18th Feb. The Grey Heron is among a small number of bird species that helped hook me into becoming a birder many years ago. It was during a summer holiday in the lake District that I watched a small number of these birds for several hours as they sought food in a beck between rests, with Fleetwith Pike to the north and the fell known as the Haystacks to the south. Incidentally, Alfred Wainwright’s ashes are scattered on the top of Haystacks and my hat may still be there, one I left behind accidently in the 1970s. I’ve since always found herons of any species interesting and usually attractive, so it was very rewarding when we found an unexpected Heronry on our travels yesterday. We certainly weren’t aware of the presence of a heronry so wonder if it is just being established.
Our walk began with the sighting of the day in the fields west of Holywell Pond. I estimated that perhaps there was a flock of between 400/500 Pink-Footed Geese, although having moved further along the footpath and found that behind the slope in the field the flock became denser, I revised my estimate upwards. There were scattered numbers of Greylag and Canada Geese among the flock, but best of all two European White-Fronted Geese which we saw well. Skeins of geese were to be heard or seen at stages throughout the walk today. The presence of Wigeon on the pond was quickly giving away by their whistling calls. Also present were Mallard, Teal, Tufted Duck, Pochard and Little Grebe. Water Rail was heard and the feeders at the members hide were busy with Tree Sparrows and a couple of Reed Bunting along with tit species. A pair of Canada Geese seemed determined to protect their space and acted to try and remove another pair which landed without much success. By the time we were down to the public hide there was a large flock of Canada Geese on the water along with a White-Fronted Goose, one of the two we had seen in the field we assumed, but could not be certain.
Sam heard Yellowhammer as we walked down to the dene but there wasn’t much else about the hedges. By the time we had settle din place in the dene on the look out for Dipper it felt and sounded like spring was in the air and it appeared that the area was in between the deadness of winter and new growth beginning to mark the new season. It felt pleasantly mild following the cold days that had gone previously and there was much calling and song from the birds, most notably Song Thrush, Nuthatch and the varied calls of Great Tits. I remembered back a few years to when we had stood in this area and Sam had recorded bird songs, which he tells me he still has. One of the real pleasures I think is to stand or sit and let the birds come to you, there is far too much chasing after species in the modern birding scene in my opinion. It wasn’t long before we had two Dippers fly up stream whilst in song. They were quickly followed by another Dipper. We wondered if two pairs were having a territorial dispute. We waited for at least one of the birds to reappear, but it never did, and we were unable to find a fourth bird which would have confirm two pairs were active, but perhaps that bird could have been at the nest site. We know that it is now usual to have two breeding pairs in the dene. It’s good that they cope with the constant disturbance.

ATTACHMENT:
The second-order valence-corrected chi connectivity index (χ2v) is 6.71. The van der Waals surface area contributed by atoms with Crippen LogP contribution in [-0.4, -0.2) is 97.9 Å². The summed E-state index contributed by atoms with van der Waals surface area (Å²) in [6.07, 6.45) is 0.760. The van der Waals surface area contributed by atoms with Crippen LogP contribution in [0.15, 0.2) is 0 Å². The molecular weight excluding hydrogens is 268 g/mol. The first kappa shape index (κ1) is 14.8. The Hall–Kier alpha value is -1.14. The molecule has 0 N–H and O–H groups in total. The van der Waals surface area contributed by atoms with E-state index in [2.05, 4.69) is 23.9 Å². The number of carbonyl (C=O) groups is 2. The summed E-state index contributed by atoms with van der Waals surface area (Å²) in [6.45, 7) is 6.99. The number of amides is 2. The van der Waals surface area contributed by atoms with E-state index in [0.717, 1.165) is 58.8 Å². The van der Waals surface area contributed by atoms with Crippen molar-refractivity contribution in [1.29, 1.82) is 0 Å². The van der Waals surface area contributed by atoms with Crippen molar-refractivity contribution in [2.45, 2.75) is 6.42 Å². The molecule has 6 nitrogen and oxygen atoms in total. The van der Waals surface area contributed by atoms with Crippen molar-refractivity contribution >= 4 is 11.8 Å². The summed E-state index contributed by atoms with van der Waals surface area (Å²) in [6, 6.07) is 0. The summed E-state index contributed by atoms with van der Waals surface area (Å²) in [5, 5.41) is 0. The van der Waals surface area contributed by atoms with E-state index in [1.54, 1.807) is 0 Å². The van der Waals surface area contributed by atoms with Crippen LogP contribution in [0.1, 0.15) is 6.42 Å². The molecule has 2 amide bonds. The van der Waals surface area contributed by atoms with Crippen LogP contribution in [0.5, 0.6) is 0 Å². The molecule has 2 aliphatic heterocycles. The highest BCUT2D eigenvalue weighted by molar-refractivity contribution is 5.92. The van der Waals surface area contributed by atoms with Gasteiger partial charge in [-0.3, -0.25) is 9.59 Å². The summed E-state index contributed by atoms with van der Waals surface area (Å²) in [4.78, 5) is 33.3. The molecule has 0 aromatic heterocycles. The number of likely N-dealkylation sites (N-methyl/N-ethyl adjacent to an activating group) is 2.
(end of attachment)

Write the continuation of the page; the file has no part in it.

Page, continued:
The dene didn’t provide large numbers of species but by the time we had reached Seaton Sluice Bullfinches had provided some interest with calls and tentative attempts at beginning song. From my observation Bullfinch seems to be doing ok in this region at present. Nuthatch was seen hammering as if at an anvil and there were the usual large numbers of Robin, a Coal Tit among tit species, as well as the Long -Tailed Tits at the feeders. It appears that friends of the dene have been busy with clearing ponds and forming a new one on the approach to Seaton Sluice, and a very good job they have done. This should prove to be a very good area for dragonflies once there is some growth. Redshank were found before reaching the harbour.
Our only disappointment had been the realisation that the Fish and Chip restaurant was closed on a Sunday now. Not to be beaten we went to the café for a toastie and piece of cake.
The tide was higher than I had expected and there was very little in the way of passage over the sea. Waders seen at Seaton Sluice were Oystercatchers, Turnstone and Purple Sandpipers. We walked along to St Mary’s Island picking up Stonechat along the way and stopping at the cliff edge to watch several Fulmar. Lapwings and Curlews were in the fields. Once at the wetland it seemed that there were as many ponies on the sites as there were birds. I had a laugh when one anxious dad told his small son to be quite so as not to disturb the birds. I felt like saying ‘oh, it’s OK mate, there aren’t any birds here to disturb’.
A Kestrel hovered before flying along the low cliff edge and as we made off a female Sparrowhawk flew low over the field and perched for a time on the fence. Once disturbed by passers- by, it flew off and landed some distance away. It ended our day very nicely.
We got a taxi home and had an interesting conversation with the driver about garden birds, the differences between Dartmoor and Exmoor Ponies (her brother had apparently been bitten in the stomach by a Dartmoor Pony…oooch) and the shambles North Tyneside Council are making to the green land that remains in the county. Our friendly taxi driver seemed to know much about Dartmoor and its wildlife and I’m wondering if she would act as a guide.